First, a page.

Asian Studies Faculty Spotlight Interview: Christina Laffin

We ask our instructors about their early lives, career development and proudest accomplishments. This interview features Dr. Christina Laffin, Associate Professor in Classical Japanese Studies. 


Quick Facts:

Can you explain to a non-expert what you research?

I work between the fields of literary study and historiography to consider the status of women in Japan, from the tenth century onwards, focusing on women’s writing, female education and literacy, and women’s professional work. I am interested in how, why, and what women wrote.

Alma Mater on the steps of Low Memorial Library at Columbia University during Convocation in 2005

How and why did you start your journey in Asian Studies?

In my final year of high school on Vancouver Island, I was selected to take part in the Pacific Rim Program, which sent recent BC graduates to Northeast and Southeast Asia to study language and culture and volunteer in elementary schools. I had taken one term of Chinese and was interested in studying in China but instead I was sent to Japan. I asked to be posted to Kyoto because I had read The Pillow Book by Sei Shōnagon and wanted to visit the old capital. After a year of studying Japanese intensively there, I abandoned my original plan to become a journalist and a scholarship at McGill because I heard that UBC had a great Japanese Studies program.

What was the experience for you learning a second language?

When I was told I was going to Kyoto, I knew only two Japanese words: arigato and genmaicha. The only resources available for study in my small island community were a few books and some antiquated cassette tapes which encouraged practice of katakana words like “haihiiru, erebeeta, esukareeta” (high heel, elevator, escalator). These didn’t help much, but being thrown into a family with a strong Kyoto dialect and no English forced me to learn quickly to survive. After returning, the Japanese language program at UBC gave me a strong foundation in grammar, which continues to serve me well in research and teaching. Being able to function in Japanese has opened up many doors for me throughout my career.

Reenacting the Kumano Pilgrimage, dressed as a medieval noblewoman in 2010

Was there a point in your journey you struggled or questioned yourself? What happened?

After completing my MA at the University of Tokyo, I was admitted to their PhD program. I spent months wondering whether I should remain in Japan for the foreseeable future, with my partner who was based in Japan, or return to North America and hope we could reunite later. It was thanks to the advice of past mentor (and current colleague) Joshua Mostow that I chose to leave Japan and move to New York to complete my doctoral studies. This positioned me better to find a job in Canada and my partner was later able to make his way to North America. The balancing act between professional and personal/family priorities is something women often face. While there is no right answer, much more needs to be done to support women in academia.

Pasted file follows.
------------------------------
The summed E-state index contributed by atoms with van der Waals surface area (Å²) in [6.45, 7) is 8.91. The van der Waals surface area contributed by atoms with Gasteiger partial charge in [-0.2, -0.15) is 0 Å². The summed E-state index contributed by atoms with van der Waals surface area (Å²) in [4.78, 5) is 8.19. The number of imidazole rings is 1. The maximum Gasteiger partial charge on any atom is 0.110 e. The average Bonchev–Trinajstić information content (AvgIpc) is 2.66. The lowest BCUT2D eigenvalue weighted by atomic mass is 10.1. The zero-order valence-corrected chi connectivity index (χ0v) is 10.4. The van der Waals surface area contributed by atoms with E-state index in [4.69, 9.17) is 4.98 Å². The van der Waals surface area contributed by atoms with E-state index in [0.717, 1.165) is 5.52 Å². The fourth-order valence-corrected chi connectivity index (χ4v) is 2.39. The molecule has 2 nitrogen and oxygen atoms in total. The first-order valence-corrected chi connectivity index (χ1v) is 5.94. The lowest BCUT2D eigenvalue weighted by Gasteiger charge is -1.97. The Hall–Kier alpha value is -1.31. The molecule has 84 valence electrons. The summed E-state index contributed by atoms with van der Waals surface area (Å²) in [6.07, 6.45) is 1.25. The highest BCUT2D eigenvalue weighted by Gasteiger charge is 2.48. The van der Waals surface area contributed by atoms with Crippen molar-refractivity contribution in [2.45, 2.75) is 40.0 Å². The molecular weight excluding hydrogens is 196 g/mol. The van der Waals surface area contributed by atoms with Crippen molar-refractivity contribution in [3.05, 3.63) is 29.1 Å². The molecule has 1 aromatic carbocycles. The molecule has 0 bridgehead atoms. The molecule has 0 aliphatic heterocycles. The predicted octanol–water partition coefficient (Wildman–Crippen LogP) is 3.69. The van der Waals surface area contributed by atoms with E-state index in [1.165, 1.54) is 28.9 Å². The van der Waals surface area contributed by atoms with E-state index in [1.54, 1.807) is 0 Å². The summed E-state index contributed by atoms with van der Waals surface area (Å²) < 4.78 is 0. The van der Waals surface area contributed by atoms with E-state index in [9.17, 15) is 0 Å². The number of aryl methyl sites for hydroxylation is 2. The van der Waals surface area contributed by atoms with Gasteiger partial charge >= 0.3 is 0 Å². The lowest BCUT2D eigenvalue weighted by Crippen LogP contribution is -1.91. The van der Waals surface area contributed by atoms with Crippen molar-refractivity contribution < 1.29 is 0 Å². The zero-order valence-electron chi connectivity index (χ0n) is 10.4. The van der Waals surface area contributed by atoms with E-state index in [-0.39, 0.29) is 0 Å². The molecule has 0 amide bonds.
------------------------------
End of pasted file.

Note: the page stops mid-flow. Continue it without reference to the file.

Is there a project that you are most proud of?

My first monograph was an effort to trace one woman’s life and show why there was a need to study medieval women and, more broadly, women before the modern period. The noblewoman I was researching, Nun Abutsu (1225-1283), was known for her literary talents and her strong personality–it seemed like writing about her might also serve as a tribute to the many inspirational women who had encouraged me over the years.

On a field visit with graduate students to Tsutenkyo Arch on the Oki Islands in 2016

In class we study about events that shape Asia. Have you witnessed any such event firsthand?

I experienced two disasters from a distance in Japan—the Great Hanshin earthquake of 1995 in while I was studying at the Kyoto Centre for Japanese Studies and the Great Tohoku earthquake, tsunami, and nuclear meltdown in 2011 while I was a postdoctoral fellow at the University of Tokyo Historiographical Institute. I also happened to be at graduate school in New York in September 2001 during the events of 9/11. I sometimes wonder if I am a walking disaster, but during both earthquakes I was lucky to suffer only minor damage to belongings. These events shifted my perception about what really matters (water, food, shelter, ability to communicate with family and friends) and allowed me to see how politicians and media exploit such catastrophes. These experiences also convinced me to be well prepared, so if disaster strikes, feel free to come to my house for supplies.

What change do you hope your work can make in the world?

I hope that we gain a greater appreciation of women’s contributions and a more balanced view of literary history by examining what women have written about their lives. Understanding more about women of the past is essential for us to know our history. Whether we look at academia or at corporations today, men continue to dominate the top ranks. It is important to remember that literary history is only a history of great white men because we have made it that way and it does not take much digging to find other stories which need to be told.